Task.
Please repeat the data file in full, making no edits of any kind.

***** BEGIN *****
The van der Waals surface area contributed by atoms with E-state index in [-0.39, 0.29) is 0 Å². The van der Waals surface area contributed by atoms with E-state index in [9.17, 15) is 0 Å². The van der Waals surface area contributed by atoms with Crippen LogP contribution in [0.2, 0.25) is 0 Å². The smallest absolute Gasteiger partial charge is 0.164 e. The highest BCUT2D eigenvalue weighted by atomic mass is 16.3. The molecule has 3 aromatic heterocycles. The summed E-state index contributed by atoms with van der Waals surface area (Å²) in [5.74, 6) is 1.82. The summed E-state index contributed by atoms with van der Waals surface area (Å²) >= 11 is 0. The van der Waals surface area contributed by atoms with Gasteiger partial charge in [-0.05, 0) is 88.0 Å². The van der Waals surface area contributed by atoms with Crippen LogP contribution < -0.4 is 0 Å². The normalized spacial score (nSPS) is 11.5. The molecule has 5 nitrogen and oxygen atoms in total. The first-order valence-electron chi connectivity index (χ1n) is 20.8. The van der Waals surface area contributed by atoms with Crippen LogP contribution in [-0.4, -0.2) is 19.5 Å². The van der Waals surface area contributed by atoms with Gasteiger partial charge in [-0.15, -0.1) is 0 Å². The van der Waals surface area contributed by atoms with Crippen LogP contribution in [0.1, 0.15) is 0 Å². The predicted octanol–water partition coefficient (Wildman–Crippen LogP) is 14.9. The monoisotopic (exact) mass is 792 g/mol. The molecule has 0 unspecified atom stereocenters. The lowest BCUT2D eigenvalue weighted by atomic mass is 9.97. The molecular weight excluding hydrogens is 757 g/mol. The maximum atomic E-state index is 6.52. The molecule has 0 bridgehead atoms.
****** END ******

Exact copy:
The van der Waals surface area contributed by atoms with E-state index in [-0.39, 0.29) is 0 Å². The van der Waals surface area contributed by atoms with E-state index in [9.17, 15) is 0 Å². The van der Waals surface area contributed by atoms with Crippen LogP contribution in [0.2, 0.25) is 0 Å². The smallest absolute Gasteiger partial charge is 0.164 e. The highest BCUT2D eigenvalue weighted by atomic mass is 16.3. The molecule has 3 aromatic heterocycles. The summed E-state index contributed by atoms with van der Waals surface area (Å²) in [5.74, 6) is 1.82. The summed E-state index contributed by atoms with van der Waals surface area (Å²) >= 11 is 0. The van der Waals surface area contributed by atoms with Gasteiger partial charge in [-0.05, 0) is 88.0 Å². The van der Waals surface area contributed by atoms with Crippen LogP contribution < -0.4 is 0 Å². The normalized spacial score (nSPS) is 11.5. The molecule has 5 nitrogen and oxygen atoms in total. The first-order valence-electron chi connectivity index (χ1n) is 20.8. The van der Waals surface area contributed by atoms with Crippen LogP contribution in [-0.4, -0.2) is 19.5 Å². The van der Waals surface area contributed by atoms with Gasteiger partial charge in [-0.15, -0.1) is 0 Å². The van der Waals surface area contributed by atoms with Crippen LogP contribution in [0.1, 0.15) is 0 Å². The predicted octanol–water partition coefficient (Wildman–Crippen LogP) is 14.9. The monoisotopic (exact) mass is 792 g/mol. The molecule has 0 unspecified atom stereocenters. The lowest BCUT2D eigenvalue weighted by atomic mass is 9.97. The molecular weight excluding hydrogens is 757 g/mol. The maximum atomic E-state index is 6.52. The molecule has 0 bridgehead atoms.